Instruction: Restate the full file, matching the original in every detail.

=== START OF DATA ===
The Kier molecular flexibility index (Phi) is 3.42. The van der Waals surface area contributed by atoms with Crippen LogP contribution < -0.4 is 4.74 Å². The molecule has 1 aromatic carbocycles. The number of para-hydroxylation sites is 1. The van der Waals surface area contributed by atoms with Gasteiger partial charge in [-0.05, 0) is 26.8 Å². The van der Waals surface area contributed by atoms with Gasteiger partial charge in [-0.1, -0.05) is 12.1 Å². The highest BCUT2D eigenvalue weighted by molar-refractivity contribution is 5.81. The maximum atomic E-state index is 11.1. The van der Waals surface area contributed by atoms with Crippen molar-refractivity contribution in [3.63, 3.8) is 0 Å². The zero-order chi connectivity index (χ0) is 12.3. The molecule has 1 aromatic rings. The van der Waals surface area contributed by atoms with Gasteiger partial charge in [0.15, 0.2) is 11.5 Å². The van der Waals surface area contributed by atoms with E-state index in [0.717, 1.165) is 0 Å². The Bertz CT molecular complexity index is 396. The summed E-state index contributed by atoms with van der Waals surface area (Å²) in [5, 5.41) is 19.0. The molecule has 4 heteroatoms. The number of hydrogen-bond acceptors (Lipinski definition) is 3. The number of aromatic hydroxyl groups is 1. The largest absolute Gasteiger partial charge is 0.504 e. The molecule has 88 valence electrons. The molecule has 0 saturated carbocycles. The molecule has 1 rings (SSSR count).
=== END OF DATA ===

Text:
The Kier molecular flexibility index (Phi) is 3.42. The van der Waals surface area contributed by atoms with Crippen LogP contribution < -0.4 is 4.74 Å². The molecule has 1 aromatic carbocycles. The number of para-hydroxylation sites is 1. The van der Waals surface area contributed by atoms with Gasteiger partial charge in [-0.05, 0) is 26.8 Å². The van der Waals surface area contributed by atoms with Gasteiger partial charge in [-0.1, -0.05) is 12.1 Å². The highest BCUT2D eigenvalue weighted by molar-refractivity contribution is 5.81. The maximum atomic E-state index is 11.1. The van der Waals surface area contributed by atoms with Crippen molar-refractivity contribution in [3.63, 3.8) is 0 Å². The zero-order chi connectivity index (χ0) is 12.3. The molecule has 1 aromatic rings. The van der Waals surface area contributed by atoms with Gasteiger partial charge in [0.15, 0.2) is 11.5 Å². The van der Waals surface area contributed by atoms with E-state index in [0.717, 1.165) is 0 Å². The Bertz CT molecular complexity index is 396. The summed E-state index contributed by atoms with van der Waals surface area (Å²) in [5, 5.41) is 19.0. The molecule has 4 heteroatoms. The number of hydrogen-bond acceptors (Lipinski definition) is 3. The number of aromatic hydroxyl groups is 1. The largest absolute Gasteiger partial charge is 0.504 e. The molecule has 88 valence electrons. The molecule has 0 saturated carbocycles. The molecule has 1 rings (SSSR count).